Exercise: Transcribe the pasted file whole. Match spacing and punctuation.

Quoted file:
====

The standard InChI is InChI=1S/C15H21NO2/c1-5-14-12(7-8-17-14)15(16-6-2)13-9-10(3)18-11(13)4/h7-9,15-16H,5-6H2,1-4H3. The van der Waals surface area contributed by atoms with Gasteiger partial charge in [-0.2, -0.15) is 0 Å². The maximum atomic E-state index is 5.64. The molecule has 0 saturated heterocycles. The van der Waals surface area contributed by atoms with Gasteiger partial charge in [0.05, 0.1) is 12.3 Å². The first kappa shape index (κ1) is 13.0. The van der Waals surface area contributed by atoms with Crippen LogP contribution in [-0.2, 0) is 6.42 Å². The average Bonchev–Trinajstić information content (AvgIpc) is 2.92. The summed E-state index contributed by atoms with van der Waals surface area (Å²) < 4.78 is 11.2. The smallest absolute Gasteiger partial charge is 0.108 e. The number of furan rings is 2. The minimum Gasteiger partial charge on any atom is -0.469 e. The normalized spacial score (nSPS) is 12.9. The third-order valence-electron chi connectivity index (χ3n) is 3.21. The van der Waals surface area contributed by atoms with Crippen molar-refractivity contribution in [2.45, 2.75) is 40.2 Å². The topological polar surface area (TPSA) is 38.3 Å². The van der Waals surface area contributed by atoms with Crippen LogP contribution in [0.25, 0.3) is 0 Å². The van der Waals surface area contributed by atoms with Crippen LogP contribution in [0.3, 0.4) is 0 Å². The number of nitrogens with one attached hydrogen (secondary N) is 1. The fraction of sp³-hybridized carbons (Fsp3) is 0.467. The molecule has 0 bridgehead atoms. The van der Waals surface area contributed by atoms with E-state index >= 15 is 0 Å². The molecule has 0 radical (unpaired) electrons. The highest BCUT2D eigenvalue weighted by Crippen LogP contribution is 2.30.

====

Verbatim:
The standard InChI is InChI=1S/C15H21NO2/c1-5-14-12(7-8-17-14)15(16-6-2)13-9-10(3)18-11(13)4/h7-9,15-16H,5-6H2,1-4H3. The van der Waals surface area contributed by atoms with Gasteiger partial charge in [-0.2, -0.15) is 0 Å². The maximum atomic E-state index is 5.64. The molecule has 0 saturated heterocycles. The van der Waals surface area contributed by atoms with Gasteiger partial charge in [0.05, 0.1) is 12.3 Å². The first kappa shape index (κ1) is 13.0. The van der Waals surface area contributed by atoms with Crippen LogP contribution in [-0.2, 0) is 6.42 Å². The average Bonchev–Trinajstić information content (AvgIpc) is 2.92. The summed E-state index contributed by atoms with van der Waals surface area (Å²) < 4.78 is 11.2. The smallest absolute Gasteiger partial charge is 0.108 e. The number of furan rings is 2. The minimum Gasteiger partial charge on any atom is -0.469 e. The normalized spacial score (nSPS) is 12.9. The third-order valence-electron chi connectivity index (χ3n) is 3.21. The van der Waals surface area contributed by atoms with Crippen molar-refractivity contribution in [2.45, 2.75) is 40.2 Å². The topological polar surface area (TPSA) is 38.3 Å². The van der Waals surface area contributed by atoms with Crippen LogP contribution in [0.25, 0.3) is 0 Å². The van der Waals surface area contributed by atoms with Crippen LogP contribution in [0.3, 0.4) is 0 Å². The number of nitrogens with one attached hydrogen (secondary N) is 1. The fraction of sp³-hybridized carbons (Fsp3) is 0.467. The molecule has 0 bridgehead atoms. The van der Waals surface area contributed by atoms with E-state index >= 15 is 0 Å². The molecule has 0 radical (unpaired) electrons. The highest BCUT2D eigenvalue weighted by Crippen LogP contribution is 2.30.